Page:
One of the chief features of the day was the procession in the afternoon in which some 700 or 800 people took part.  On the return of the procession to the Market Place the children were kindly given a free exhibition of cinema pictures by Mr L Pycock.  During the afternoon the tradesmen’s turnouts were judged by Messrs T E Smith and R Bygott, the first prize being awarded to Mr J Searby, whilst the Brewery Company and Mr Osborne were equal second.  There were no entries for the gents fancy dress, but in the ladies class the first prize as awarded to Miss Cissie Oak and the second to Miss Connie Dawson. Mr Sam Starbuck had a walk-over in the class for best decorated car, his being the only entry, but in point of effective decoration it would have been very difficult to turn out a better.  When the children came out of the Picture House they proceeded to their respective Sunday Schools, where a sumptuous tea was provided, the youngsters showing their appreciation in a manner which only youngsters can.  Considerable interest was taken in a 100 yds race for a wager in the afternoon between Mr G Flintham and Mr A Cocking, the latter giving the former yards for years.  It was a very exciting finish, Mr Cocking winning by about a yard.  After tea the decorated bicycles, fancy dress competitors and Mrs Footitt’s fairy dancers assembled in the Market Place and, preceded by the Band, march to the Sport’s Field on the Willingham Road, which had been kindly lent by Mr P J Timms.  Before the commencement of the sports an exhibition of dancing was given by Mrs Footitt’s troupe of fairy dancers, who looked very picturesque in their brilliant costumes.  The way in which they went through their various performances reflects great credit on their tutor and themselves.  Miss D Staniforth accompanied the dancing at the piano, she having ably assisted Mrs Footitt in this direction in the training of the youngsters.  At night the town  presented a brilliant appearance, many premises being tastefully illuminated with fairy lamps, though the effect in some instances was diminuished by the rain.  The first prize for the best illuminated premises was given to Mr E Kemmery of the Aston Arms, the second to Mr J G Topliss, Queen Street, and the third to Miss Cocking of the Post Office.  The whole of the arrangements worked smoothly, and best thanks are due to the various committees who in such a short time got together such an excellent and comprehensive programme; and carried out their respective duties in a whole-hearted and thorough manner.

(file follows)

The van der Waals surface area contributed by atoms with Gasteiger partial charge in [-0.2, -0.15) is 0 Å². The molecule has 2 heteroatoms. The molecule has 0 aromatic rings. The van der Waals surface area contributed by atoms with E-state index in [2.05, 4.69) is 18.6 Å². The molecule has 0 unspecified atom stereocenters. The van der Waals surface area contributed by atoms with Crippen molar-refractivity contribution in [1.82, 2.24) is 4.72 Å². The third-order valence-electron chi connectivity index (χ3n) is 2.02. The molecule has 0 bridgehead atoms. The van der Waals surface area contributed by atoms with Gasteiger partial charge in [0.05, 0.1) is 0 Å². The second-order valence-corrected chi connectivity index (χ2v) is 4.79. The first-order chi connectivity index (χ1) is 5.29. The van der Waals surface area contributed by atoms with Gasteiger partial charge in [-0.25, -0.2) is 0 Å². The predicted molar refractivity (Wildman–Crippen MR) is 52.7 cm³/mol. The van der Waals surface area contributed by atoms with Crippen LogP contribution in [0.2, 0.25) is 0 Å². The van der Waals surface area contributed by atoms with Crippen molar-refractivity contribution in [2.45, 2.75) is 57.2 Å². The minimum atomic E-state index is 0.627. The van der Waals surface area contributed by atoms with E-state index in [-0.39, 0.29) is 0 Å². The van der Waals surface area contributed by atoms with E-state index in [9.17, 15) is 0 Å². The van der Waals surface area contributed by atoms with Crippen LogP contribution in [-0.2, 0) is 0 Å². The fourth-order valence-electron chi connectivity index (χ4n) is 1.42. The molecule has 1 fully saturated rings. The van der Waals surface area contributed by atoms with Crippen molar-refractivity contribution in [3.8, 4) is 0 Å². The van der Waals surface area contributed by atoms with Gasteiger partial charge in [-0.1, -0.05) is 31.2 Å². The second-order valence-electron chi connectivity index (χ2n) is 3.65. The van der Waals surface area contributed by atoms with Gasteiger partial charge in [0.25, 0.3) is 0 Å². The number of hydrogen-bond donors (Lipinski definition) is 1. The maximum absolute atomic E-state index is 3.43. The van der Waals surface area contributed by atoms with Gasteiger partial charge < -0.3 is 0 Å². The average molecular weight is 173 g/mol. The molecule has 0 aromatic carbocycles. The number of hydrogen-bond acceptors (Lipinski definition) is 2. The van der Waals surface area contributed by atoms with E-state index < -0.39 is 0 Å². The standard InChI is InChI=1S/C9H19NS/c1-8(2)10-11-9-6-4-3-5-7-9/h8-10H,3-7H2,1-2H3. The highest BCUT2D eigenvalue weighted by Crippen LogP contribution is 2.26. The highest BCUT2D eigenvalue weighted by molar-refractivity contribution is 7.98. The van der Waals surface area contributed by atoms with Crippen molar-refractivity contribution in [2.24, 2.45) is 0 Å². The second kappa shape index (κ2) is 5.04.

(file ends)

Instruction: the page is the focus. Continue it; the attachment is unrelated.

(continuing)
The arrangements in connection with the day’s proceedings were in the hands of the following committees; – Finance- Messrs B A Lowe (convener), S R Robinson, J Cooper, J H Nettleship, T Hill, C Conway, R Scupham and J W Watson.  Procession committee – Messrs J W Upex (convener), A J Tillett, F MacGillivray, A Drakes, and W Gledhill.  Town decoration and illumination committee – Messrs W J Strickland (convener), T Bonnett, E Morley, A A Padley, H Timms, and W H Coates.  Children’s tea committee – Messrs E Morley (convener), J G Topliss, B Hardy, J F Beetlestone, W G Evision, and Rev B Wilson.  Sports committee – Messrs A Drakes, W Scott, W A Ward, Guy Smith, Jos Searby, R Bygott, L Pycock and W Wilson (ground committee); Messrs C Robinson, T H Court, H H Clews, W B Shilton and E Morley (marksmen); Messrs F C Burrell, J H Nettleship, C Robinson and W A Ward (handicappers for open events); Messrs J W Burn and W Casterton (tape men); Messrs T B Baty, F C Burrell, P J Timms and G H Timms (judges); Messrs J H Nettleship (starter), W A Ward (bellman), and C R Herring (prize money paymaster); Messrs W Casterton, N Topliss, W A Smith, P E Toplis and Guy Smith (dancing). 

The arrangements at the various Sunday Schools for the children’s tea were in the hands of the following, assisted by the day and Sunday school teachers and others: – Church of England Sunday School, Mesdames Dalton, Cash and Crow and Mr H Greenwood; Wesleyan, Mesdames F Clark and S R Robinson and Messrs H Hutchinson and F Coxon; United Methodist (trayholders), Mesdames T Taylor, J Green, J W Eyre, B Hardy, T Douse and C Fieldhouse; Primitive Methodist – Mesdames Horsfield, Blanchard, West, Islip and Warren.